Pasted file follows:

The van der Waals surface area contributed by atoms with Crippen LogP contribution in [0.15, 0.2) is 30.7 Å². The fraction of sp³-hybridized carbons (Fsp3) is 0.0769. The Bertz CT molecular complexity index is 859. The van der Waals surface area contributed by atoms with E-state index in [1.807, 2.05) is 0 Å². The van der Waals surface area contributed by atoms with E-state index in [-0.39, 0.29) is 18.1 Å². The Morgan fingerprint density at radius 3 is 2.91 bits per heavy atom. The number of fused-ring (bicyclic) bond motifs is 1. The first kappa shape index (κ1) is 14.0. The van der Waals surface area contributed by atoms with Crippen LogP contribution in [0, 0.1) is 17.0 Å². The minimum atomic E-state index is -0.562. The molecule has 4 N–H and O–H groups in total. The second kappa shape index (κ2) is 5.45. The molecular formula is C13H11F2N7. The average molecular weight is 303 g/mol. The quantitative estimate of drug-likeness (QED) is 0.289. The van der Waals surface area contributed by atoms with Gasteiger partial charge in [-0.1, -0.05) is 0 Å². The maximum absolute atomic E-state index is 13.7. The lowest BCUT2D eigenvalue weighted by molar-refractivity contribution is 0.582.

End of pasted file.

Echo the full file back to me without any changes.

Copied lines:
The van der Waals surface area contributed by atoms with Crippen LogP contribution in [0.15, 0.2) is 30.7 Å². The fraction of sp³-hybridized carbons (Fsp3) is 0.0769. The Bertz CT molecular complexity index is 859. The van der Waals surface area contributed by atoms with E-state index in [1.807, 2.05) is 0 Å². The van der Waals surface area contributed by atoms with E-state index in [-0.39, 0.29) is 18.1 Å². The Morgan fingerprint density at radius 3 is 2.91 bits per heavy atom. The number of fused-ring (bicyclic) bond motifs is 1. The first kappa shape index (κ1) is 14.0. The van der Waals surface area contributed by atoms with Crippen LogP contribution in [0, 0.1) is 17.0 Å². The minimum atomic E-state index is -0.562. The molecule has 4 N–H and O–H groups in total. The second kappa shape index (κ2) is 5.45. The molecular formula is C13H11F2N7. The average molecular weight is 303 g/mol. The quantitative estimate of drug-likeness (QED) is 0.289. The van der Waals surface area contributed by atoms with Gasteiger partial charge in [-0.1, -0.05) is 0 Å². The maximum absolute atomic E-state index is 13.7. The lowest BCUT2D eigenvalue weighted by molar-refractivity contribution is 0.582.